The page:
Glasgow will host the 2014 Commonwealth Games after beating off a rival bid from Nigeria's Abuja on Friday.
The decision was announced by Commonwealth Games Federation (CGF) president Mike Fennell after its general assembly meeting held in the Sri Lankan capital.
Glasgow secured 47 votes against 24 for Abuja out of a total of 71 member countries. The two were the only candidates left to host the 20th edition of the quadrennial event.
"I can't believe it, it's fantastic," Louise Martin, the chairwoman of the 2014 Glasgow bidding team, told Reuters after the announcement with tears in her eyes.
Nigerian Vice President Goodluck Jonathan was stoical in defeat, saying: "It's not the end of the world and interest in the Commonwealth and the efforts in sports will continue unabated."
Scotland has hosted the Games twice, in 1970 and 1986, both times in Edinburgh.
Explaining the federation's decision, Fennell said: "The Glasgow bid was very well prepared. It was clear that they had an excellent understanding of the requirement -- with the experience of hosting the Games."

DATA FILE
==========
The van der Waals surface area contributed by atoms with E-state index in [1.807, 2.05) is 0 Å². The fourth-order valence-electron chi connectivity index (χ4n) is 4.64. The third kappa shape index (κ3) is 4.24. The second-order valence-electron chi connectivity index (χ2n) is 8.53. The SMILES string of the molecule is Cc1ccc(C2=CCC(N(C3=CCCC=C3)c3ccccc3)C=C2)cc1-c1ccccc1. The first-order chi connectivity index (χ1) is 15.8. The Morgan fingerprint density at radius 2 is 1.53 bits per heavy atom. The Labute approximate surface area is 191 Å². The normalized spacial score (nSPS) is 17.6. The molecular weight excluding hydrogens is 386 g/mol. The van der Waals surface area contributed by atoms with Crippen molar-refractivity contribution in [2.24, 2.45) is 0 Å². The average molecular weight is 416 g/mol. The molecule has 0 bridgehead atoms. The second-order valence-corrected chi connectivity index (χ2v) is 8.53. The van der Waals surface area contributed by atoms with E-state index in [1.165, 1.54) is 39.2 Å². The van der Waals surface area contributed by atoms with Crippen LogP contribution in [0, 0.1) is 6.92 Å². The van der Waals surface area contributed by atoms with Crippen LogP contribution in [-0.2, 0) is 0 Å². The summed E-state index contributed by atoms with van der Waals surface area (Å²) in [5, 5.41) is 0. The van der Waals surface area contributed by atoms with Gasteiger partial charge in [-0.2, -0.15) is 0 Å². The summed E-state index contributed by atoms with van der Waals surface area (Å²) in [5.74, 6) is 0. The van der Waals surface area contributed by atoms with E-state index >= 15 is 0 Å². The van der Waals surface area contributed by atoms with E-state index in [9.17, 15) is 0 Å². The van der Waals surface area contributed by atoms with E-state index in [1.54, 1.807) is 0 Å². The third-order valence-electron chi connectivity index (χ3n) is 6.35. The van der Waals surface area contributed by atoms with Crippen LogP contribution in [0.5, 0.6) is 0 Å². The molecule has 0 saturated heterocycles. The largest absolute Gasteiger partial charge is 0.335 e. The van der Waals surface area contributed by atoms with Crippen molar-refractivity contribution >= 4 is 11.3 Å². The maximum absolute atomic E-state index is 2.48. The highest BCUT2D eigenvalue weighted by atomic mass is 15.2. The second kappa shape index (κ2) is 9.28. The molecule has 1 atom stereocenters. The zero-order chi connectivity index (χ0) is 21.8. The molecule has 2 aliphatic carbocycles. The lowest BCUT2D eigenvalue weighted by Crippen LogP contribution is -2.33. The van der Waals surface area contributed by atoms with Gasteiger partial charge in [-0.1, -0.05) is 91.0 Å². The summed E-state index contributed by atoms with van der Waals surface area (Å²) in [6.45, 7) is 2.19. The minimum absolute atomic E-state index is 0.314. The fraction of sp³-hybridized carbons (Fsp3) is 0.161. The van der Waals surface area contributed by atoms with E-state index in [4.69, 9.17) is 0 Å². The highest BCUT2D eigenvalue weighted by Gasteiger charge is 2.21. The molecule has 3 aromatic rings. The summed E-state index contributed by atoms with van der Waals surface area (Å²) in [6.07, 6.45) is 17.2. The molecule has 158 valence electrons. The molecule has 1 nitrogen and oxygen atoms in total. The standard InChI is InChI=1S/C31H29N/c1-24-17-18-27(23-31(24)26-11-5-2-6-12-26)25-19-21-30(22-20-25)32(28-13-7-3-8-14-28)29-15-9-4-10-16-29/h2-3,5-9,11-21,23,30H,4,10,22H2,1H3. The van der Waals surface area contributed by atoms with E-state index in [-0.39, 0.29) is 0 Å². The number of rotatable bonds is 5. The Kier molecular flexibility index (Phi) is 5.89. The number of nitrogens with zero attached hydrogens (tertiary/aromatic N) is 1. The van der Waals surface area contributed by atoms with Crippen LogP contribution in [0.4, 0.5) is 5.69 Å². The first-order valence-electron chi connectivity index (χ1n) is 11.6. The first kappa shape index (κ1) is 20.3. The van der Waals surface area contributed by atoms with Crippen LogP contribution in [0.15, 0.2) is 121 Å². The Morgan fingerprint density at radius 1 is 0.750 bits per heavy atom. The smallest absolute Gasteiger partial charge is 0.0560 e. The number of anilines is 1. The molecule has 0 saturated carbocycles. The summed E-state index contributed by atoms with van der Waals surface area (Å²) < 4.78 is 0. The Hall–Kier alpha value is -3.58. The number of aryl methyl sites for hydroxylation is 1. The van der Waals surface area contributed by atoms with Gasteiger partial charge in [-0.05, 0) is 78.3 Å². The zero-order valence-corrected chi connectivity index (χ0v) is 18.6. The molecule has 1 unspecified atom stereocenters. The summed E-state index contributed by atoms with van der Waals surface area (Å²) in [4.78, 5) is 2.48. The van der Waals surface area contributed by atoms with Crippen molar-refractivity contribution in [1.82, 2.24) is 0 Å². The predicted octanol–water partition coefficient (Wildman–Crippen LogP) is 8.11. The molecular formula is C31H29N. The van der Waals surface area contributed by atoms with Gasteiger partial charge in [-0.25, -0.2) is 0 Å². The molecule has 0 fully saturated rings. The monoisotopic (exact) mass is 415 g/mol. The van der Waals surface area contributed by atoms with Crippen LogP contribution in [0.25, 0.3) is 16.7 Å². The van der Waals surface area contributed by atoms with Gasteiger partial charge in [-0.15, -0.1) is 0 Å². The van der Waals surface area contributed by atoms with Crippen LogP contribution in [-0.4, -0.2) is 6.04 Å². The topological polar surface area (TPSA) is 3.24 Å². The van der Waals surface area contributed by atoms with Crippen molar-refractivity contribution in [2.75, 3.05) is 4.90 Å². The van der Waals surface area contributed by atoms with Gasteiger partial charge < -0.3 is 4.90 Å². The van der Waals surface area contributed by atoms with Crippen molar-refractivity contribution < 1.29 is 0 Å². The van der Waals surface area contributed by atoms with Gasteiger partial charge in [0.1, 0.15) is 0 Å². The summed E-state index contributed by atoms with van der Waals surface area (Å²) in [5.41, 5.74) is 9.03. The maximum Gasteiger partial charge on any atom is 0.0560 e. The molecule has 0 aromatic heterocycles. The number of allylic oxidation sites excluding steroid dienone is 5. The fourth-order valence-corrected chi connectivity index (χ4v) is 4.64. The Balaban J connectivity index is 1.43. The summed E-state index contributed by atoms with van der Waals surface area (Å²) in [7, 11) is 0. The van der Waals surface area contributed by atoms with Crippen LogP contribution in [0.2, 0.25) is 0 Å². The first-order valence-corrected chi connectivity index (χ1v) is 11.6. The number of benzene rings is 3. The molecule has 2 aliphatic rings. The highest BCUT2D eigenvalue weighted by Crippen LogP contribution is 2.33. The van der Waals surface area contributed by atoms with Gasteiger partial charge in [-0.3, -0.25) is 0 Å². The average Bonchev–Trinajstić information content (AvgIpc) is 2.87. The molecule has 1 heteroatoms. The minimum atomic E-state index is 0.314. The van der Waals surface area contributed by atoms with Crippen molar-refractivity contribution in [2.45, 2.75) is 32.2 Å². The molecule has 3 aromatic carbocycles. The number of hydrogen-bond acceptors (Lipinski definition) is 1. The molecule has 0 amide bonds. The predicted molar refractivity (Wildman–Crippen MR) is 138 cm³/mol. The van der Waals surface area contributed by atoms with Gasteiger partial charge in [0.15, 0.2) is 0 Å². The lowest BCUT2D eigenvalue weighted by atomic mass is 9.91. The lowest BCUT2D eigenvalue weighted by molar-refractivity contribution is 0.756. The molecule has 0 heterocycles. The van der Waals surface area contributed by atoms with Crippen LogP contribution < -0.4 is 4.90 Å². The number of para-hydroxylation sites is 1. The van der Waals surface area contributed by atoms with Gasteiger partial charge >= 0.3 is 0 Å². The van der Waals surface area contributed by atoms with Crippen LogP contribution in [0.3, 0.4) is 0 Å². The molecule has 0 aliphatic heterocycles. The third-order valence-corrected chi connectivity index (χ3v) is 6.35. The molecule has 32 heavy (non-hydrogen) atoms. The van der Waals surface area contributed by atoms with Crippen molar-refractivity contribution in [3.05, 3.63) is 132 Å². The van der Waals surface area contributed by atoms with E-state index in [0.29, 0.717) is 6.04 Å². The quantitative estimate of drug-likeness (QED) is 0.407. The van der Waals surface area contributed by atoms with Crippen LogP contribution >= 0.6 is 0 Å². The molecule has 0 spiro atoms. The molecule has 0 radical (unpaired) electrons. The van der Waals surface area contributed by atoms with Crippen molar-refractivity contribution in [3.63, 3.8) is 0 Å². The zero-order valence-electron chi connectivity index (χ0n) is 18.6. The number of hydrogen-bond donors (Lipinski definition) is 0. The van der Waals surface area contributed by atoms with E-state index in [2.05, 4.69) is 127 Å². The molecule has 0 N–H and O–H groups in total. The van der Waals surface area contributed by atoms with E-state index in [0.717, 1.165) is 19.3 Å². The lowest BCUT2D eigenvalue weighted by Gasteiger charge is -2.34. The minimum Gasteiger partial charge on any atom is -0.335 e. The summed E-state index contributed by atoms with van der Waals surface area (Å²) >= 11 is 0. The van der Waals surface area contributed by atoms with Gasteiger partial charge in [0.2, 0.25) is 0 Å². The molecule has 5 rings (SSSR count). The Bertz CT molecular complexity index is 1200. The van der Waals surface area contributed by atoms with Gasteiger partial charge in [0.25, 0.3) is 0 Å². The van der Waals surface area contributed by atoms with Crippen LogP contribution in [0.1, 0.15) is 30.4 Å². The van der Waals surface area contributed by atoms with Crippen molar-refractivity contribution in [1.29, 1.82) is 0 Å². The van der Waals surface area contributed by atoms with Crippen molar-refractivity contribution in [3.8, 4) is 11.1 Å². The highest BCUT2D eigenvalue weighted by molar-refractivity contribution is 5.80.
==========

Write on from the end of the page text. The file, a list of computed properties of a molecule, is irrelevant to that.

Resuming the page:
In early March, the Atlantic Canadian city of Halifax withdrew its bid amid criticism of the growing cost of hosting the event and a perceived lack of transparency in the bid process.
Nicola Sturgeon, Scotland's Deputy First Minister, told the Glasgow 2014 bid Web site (www.glasgow2014.com) the decision was "a momentous day for Scotland, not just in terms of sporting achievement but also in our bid to inspire a whole generation to live healthier, more physically active lifestyles.
"It'll also be a huge boost to our economy thanks to all the visitors who will come here.
"But perhaps more importantly, the Government is determined that the Games will provide a springboard for regeneration in some of our most deprived communities right here in Glasgow, as well as an opportunity to create a lasting sporting legacy for Scotland."
News of the victory delighted thousands of flag-waving supporters across the city, including politicians, celebrities and sporting personalities who had gathered in Glasgow's Old Fruit Market, to await the result.
Derek Casey, director of the Glasgow bid, had outlined several reasons why the city should be chosen in a news release issued before the voting.
Casey said "availability of infrastructure, and all the facilities, the endless desire of the Scotland people to see their country being the host country for 2014 Commonwealth Games and the talents of the sportsmen of the country are among them.
"Furthermore, we will assure the safety of all the visitors to the country."
The Evaluation Commission, headed by John Tierney, the CGF's Regional Vice President for Oceania, had visited the two bidding cities during June this year.
Africa has never hosted the event, which began as the British Empire Games in 1930. The 19th Games are scheduled to be held in New Delhi, India in 2010. ( Reuters )